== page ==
A legal bid to block new European Union air passenger rights has been thrown out by the European Court of Justice.
Cancelled flights in the EU could mean compensation
Airlines had complained that EU-wide rules forcing them to offer greater compensation for delays, cancellations and overbookings were too costly.
But the Luxembourg-based Court of Justice said the regulations introduced in February last year were "valid".
The EU rules set compensation at between 250 euros (£173) and 600 euros, depending on the length of the flight.
The attempt to block the introduction of the new rules was brought by the International Air Transport Association (IATA) and the European Low Fares Airline Association.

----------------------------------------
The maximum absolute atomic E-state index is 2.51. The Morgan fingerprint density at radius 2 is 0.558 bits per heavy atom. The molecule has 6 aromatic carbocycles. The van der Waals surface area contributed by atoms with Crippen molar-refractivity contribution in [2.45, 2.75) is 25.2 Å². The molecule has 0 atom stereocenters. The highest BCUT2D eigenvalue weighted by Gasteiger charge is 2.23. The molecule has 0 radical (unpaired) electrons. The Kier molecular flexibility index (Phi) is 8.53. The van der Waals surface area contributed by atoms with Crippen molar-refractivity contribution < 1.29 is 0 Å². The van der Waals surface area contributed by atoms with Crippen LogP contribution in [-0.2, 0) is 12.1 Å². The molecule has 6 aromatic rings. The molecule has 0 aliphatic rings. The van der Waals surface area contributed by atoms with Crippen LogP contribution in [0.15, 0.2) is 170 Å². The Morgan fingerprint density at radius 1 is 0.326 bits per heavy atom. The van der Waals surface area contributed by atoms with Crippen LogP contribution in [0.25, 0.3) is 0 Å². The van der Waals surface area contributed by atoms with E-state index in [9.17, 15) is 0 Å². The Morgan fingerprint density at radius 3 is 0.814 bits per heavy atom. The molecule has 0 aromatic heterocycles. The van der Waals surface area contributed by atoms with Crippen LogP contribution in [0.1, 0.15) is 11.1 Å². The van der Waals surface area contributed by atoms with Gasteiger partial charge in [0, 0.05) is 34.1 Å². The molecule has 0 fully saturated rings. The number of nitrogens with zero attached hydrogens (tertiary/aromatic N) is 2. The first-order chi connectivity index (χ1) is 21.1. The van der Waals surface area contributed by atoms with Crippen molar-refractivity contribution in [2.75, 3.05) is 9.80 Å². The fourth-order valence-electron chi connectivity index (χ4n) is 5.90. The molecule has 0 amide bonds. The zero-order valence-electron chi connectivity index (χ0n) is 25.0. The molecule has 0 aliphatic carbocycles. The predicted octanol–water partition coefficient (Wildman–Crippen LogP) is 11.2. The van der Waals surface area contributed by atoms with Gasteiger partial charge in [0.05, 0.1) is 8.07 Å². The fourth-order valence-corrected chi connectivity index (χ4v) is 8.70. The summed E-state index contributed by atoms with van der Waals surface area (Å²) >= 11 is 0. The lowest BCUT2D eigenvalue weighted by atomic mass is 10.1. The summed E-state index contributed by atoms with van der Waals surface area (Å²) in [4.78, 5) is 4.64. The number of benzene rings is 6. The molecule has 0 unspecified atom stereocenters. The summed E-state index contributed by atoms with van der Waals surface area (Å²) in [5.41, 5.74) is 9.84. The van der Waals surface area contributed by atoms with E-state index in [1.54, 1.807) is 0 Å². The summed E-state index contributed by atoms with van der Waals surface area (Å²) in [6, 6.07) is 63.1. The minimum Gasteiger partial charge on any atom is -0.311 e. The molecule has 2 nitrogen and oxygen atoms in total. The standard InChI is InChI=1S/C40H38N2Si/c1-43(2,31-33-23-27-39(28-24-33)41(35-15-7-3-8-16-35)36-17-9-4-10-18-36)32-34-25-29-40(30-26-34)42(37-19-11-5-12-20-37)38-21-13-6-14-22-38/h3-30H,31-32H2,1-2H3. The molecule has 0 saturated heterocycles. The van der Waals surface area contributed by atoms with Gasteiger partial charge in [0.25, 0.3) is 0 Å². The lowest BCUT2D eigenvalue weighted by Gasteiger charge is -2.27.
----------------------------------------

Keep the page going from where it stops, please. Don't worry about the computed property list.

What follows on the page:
Budget airlines had argued that the rules meant that in some cases they would be forced to pay out more in compensation than their original cheap rate of travel.
Speaking before the ruling, IATA director general Giovanni Bisignani said airlines accepted the need to compensate passengers unable to board flights.
But he added: "With this regulation, the EU regulators have endangered the consumer interest they seek to protect."
However, the Court of Justice said the legislation was in line with EU rules and could continue as planned.